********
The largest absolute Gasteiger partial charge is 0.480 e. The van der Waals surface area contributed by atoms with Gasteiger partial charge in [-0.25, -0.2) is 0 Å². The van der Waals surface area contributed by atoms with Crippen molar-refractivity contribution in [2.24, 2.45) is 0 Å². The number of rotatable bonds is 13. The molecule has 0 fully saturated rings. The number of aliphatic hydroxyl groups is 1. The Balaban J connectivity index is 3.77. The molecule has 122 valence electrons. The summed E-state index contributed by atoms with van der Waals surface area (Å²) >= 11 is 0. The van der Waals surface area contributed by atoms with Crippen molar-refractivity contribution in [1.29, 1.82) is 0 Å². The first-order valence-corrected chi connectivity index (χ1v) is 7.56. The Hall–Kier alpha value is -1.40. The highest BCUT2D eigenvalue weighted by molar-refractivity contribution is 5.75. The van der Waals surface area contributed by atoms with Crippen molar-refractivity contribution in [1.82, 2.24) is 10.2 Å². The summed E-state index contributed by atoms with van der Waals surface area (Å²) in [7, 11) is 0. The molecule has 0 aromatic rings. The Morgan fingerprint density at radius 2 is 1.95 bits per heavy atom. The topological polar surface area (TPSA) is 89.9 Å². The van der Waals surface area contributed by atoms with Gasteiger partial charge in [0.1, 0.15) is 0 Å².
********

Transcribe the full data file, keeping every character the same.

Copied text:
The largest absolute Gasteiger partial charge is 0.480 e. The van der Waals surface area contributed by atoms with Gasteiger partial charge in [-0.25, -0.2) is 0 Å². The van der Waals surface area contributed by atoms with Crippen molar-refractivity contribution in [2.24, 2.45) is 0 Å². The number of rotatable bonds is 13. The molecule has 0 fully saturated rings. The number of aliphatic hydroxyl groups is 1. The Balaban J connectivity index is 3.77. The molecule has 122 valence electrons. The summed E-state index contributed by atoms with van der Waals surface area (Å²) >= 11 is 0. The van der Waals surface area contributed by atoms with Crippen molar-refractivity contribution in [1.29, 1.82) is 0 Å². The first-order valence-corrected chi connectivity index (χ1v) is 7.56. The Hall–Kier alpha value is -1.40. The highest BCUT2D eigenvalue weighted by molar-refractivity contribution is 5.75. The van der Waals surface area contributed by atoms with Crippen molar-refractivity contribution in [1.82, 2.24) is 10.2 Å². The summed E-state index contributed by atoms with van der Waals surface area (Å²) in [7, 11) is 0. The molecule has 0 aromatic rings. The Morgan fingerprint density at radius 2 is 1.95 bits per heavy atom. The topological polar surface area (TPSA) is 89.9 Å². The van der Waals surface area contributed by atoms with Gasteiger partial charge in [0.1, 0.15) is 0 Å².